Soviet Union Table of Contents
In a span of over seventy years, the Soviet Union has undergone a transition from a largely rural agricultural society to an urban industrial society. In 1917 only about 17 percent of the population lived in cities or urban settlements; in 1961 the urban and rural population was in balance; and by 1987 two of every three Soviet citizens were urban dwellers (see table 10, Appendix A).
The levels of urbanization in 1989 highlighted the uneven development of the regions and nationalities. The populations of the Estonian, Latvian, Lithuanian, and Russian republics were 70 percent urbanized, approximating levels found in Western Europe and the United States. Four of the five Central Asian republics (the Kirgiz, Tadzhik, Uzbek, and Turkmen republics), however, continued to have a majority of the population living in rural areas, and the Tadzhik Republic's 33 percent rate of urbanization was only slightly higher than that of Albania. In the European part, the Moldavian Republic with a rural majority was an exception to the rule of higher rates of urbanization.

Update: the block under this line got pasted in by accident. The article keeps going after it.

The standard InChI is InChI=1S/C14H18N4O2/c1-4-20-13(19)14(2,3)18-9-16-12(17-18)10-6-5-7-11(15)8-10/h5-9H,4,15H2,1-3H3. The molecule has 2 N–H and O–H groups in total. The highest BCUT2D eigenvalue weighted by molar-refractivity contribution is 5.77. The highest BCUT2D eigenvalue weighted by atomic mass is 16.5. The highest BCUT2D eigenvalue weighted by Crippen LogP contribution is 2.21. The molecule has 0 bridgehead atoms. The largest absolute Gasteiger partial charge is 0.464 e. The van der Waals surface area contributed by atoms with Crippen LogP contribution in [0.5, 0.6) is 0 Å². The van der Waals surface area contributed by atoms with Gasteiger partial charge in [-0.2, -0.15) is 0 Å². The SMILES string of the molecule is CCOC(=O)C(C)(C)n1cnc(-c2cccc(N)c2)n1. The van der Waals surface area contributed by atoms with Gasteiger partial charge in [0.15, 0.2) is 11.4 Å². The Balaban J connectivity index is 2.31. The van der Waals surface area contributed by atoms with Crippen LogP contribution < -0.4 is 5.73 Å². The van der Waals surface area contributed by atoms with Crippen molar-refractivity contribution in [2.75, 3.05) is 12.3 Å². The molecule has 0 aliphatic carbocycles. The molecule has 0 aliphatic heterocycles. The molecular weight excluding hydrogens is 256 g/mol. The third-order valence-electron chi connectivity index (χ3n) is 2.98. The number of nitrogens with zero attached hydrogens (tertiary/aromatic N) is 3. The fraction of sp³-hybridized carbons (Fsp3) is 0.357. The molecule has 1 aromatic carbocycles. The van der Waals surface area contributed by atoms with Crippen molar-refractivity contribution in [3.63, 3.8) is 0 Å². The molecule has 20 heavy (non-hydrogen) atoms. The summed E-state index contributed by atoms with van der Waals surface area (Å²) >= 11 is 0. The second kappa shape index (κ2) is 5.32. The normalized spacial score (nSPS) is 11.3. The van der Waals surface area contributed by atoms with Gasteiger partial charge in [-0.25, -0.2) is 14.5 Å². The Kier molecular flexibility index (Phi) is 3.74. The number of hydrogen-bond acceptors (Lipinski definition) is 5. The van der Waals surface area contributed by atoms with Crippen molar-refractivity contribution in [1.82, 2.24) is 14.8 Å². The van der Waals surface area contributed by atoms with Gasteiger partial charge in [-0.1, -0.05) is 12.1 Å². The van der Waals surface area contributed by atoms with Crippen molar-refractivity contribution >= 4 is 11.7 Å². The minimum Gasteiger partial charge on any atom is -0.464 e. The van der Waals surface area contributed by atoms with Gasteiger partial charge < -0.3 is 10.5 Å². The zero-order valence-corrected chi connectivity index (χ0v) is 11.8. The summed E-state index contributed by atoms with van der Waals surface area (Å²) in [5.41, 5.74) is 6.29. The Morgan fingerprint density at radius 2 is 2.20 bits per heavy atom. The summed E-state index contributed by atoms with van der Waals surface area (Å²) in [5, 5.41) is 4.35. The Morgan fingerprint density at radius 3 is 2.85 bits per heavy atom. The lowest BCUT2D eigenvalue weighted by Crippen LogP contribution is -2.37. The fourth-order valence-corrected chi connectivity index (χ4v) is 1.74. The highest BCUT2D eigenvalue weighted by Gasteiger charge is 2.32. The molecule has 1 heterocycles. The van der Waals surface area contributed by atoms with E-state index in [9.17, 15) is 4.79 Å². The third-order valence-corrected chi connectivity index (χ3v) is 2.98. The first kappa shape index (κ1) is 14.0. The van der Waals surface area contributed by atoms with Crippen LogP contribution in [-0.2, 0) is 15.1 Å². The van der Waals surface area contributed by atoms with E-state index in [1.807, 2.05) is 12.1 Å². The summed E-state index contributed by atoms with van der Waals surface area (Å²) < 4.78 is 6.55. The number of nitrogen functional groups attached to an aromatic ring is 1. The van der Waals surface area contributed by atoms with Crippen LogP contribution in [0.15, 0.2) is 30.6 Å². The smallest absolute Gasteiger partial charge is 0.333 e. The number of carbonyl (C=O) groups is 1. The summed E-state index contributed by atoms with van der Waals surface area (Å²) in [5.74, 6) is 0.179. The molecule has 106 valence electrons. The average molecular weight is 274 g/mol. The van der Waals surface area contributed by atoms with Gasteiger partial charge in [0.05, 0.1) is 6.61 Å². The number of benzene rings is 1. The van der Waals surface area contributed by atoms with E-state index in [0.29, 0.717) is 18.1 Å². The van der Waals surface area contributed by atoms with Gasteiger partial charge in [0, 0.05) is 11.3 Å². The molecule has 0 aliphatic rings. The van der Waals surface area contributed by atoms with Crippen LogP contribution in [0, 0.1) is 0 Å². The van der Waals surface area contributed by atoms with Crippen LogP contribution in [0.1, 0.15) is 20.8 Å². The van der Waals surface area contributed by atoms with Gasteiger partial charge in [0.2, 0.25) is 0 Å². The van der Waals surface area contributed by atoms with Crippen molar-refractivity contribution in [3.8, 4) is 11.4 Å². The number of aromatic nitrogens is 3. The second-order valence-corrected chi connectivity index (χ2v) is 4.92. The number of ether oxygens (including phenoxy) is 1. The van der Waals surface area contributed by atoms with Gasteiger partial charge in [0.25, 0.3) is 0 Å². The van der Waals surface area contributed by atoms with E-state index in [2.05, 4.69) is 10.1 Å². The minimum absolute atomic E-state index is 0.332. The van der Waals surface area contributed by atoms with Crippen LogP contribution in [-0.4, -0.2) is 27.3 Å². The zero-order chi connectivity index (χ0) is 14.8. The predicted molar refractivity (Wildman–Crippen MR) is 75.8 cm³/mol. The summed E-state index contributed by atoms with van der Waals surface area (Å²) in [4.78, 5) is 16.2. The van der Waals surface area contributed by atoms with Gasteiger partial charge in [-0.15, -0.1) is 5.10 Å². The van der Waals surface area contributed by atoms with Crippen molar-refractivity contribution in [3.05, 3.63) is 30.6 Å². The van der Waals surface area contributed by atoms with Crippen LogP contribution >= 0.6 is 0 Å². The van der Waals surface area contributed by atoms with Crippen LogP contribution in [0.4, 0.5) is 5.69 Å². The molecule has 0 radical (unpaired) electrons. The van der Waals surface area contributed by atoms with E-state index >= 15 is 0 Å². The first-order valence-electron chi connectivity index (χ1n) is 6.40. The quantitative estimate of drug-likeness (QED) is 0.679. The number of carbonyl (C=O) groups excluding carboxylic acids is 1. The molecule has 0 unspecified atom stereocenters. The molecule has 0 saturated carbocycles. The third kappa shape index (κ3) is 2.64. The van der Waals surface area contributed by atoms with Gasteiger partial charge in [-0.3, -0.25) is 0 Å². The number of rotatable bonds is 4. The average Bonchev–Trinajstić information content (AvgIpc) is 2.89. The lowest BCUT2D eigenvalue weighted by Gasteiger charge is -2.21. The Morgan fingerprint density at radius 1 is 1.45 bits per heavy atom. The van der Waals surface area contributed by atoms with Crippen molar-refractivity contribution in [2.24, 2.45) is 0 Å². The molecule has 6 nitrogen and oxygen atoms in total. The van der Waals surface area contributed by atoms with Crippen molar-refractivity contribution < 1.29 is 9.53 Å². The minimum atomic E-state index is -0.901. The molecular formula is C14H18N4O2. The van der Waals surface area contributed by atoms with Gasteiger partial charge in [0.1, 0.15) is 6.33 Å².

Until the early 1980s, the growth of large cities and the concentration of industry there went mostly unchecked. However, because of such problems as a chronic housing shortage, pollution, and a declining birth rate, authorities attempted to exercise greater control over migration to the major cities; among other things, the government encouraged greater development and growth in small and medium-sized cities. Nevertheless, the scope and tempo of big-city growth has continued. In 1970 ten cities had a population of 1 million or more, but in 1989 the number had risen to twentythree (see table 11, Appendix A). Most of these cities, including the three largest--Moscow, Leningrad, and Kiev--were located west of the Urals. Only five of the largest cities were east of the Urals, and the largest city in the entire eastern half of the Soviet Union (beyond the Yenisey River) was Vladivostok (615,000 inhabitants in 1987).
Despite its size and the length of its coastline, the Soviet Union's global position and climate have restricted the number of seaports to fewer than a dozen key cities (Leningrad, Odessa, Murmansk, and Vladivostok, among them). Many of the largest cities, however, are located on water, primarily on rivers, that have long been powerful settlement-forming influences and key transportation arteries. The Volga and its tributaries remain the key geographic features toward which people and commerce continue to gravitate. Two of the youngest and fastest growing cities, Tol'yatti and Naberezhnyye Chelny, were boom towns that sprang up in the 1970s around giant automobile and truck plants on the Volga and Kama rivers, respectively.
Data as of May 1989